2. They must also have excellent quality and because this entity is shaded in green, the team believes that their quality is excellent due to their excellent quality systems.
  3. Finally, they must have a high perceived value by the customer and since it’s shaded in yellow, the team doesn’t believe this is the case.  The team believes that this is being driven primarily by the price of their products, but it’s probably also due to their poor on-time delivery rates.

In the second CSF, Throughput High and Growing, the red shading indicates that this company has significant room to grow.  This company had been through TOC training which included a section on Throughput Accounting and they now understand that their throughput is driven by managing the system constraint and by focusing their improvement efforts only on the constraint.  The team now believes that in order for constraints management to function well, they must have work synchronized to meet demand.  Similarly, if we look at each of the remaining CSFs and associated NCs we have a much better understanding of what actions need to take place in order to ultimately drive profitability higher.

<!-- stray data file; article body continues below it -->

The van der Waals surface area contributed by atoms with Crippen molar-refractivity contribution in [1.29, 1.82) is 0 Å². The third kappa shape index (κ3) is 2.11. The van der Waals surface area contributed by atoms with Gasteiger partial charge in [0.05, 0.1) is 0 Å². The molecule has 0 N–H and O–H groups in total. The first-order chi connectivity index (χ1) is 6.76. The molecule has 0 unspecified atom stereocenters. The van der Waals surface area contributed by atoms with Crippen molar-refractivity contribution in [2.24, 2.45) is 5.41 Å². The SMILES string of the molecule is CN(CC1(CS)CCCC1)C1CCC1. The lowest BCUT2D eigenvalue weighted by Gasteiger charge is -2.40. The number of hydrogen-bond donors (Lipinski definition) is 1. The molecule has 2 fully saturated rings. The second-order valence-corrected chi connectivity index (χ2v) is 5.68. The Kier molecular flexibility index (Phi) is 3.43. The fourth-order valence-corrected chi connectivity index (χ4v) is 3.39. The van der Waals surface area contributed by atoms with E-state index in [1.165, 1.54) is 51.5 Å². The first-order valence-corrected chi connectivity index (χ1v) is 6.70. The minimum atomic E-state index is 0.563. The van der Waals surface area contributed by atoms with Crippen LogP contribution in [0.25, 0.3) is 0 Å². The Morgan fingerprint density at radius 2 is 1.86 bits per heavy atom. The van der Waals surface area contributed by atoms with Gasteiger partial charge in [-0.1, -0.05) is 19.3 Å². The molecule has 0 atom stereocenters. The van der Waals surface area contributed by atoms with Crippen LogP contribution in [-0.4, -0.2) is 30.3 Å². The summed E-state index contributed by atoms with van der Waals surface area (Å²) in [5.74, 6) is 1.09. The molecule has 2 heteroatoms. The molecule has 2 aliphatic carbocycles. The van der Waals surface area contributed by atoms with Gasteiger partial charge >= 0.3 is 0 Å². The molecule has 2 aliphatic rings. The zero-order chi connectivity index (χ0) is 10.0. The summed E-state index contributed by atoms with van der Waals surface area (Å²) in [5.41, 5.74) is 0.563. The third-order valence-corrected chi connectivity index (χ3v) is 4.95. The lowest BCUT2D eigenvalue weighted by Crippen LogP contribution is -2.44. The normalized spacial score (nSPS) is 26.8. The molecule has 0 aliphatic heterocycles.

The key to creating a focused improvement plan, using the IO Map, is to develop the improvement plan around what the Necessary Conditions are telling us.  If we look at the figure below and scrutinize it, we see that there are four primary improvement projects which, if implemented correctly, will drive improvement to each of the five Critical Success Factors and ultimately achieve our goal.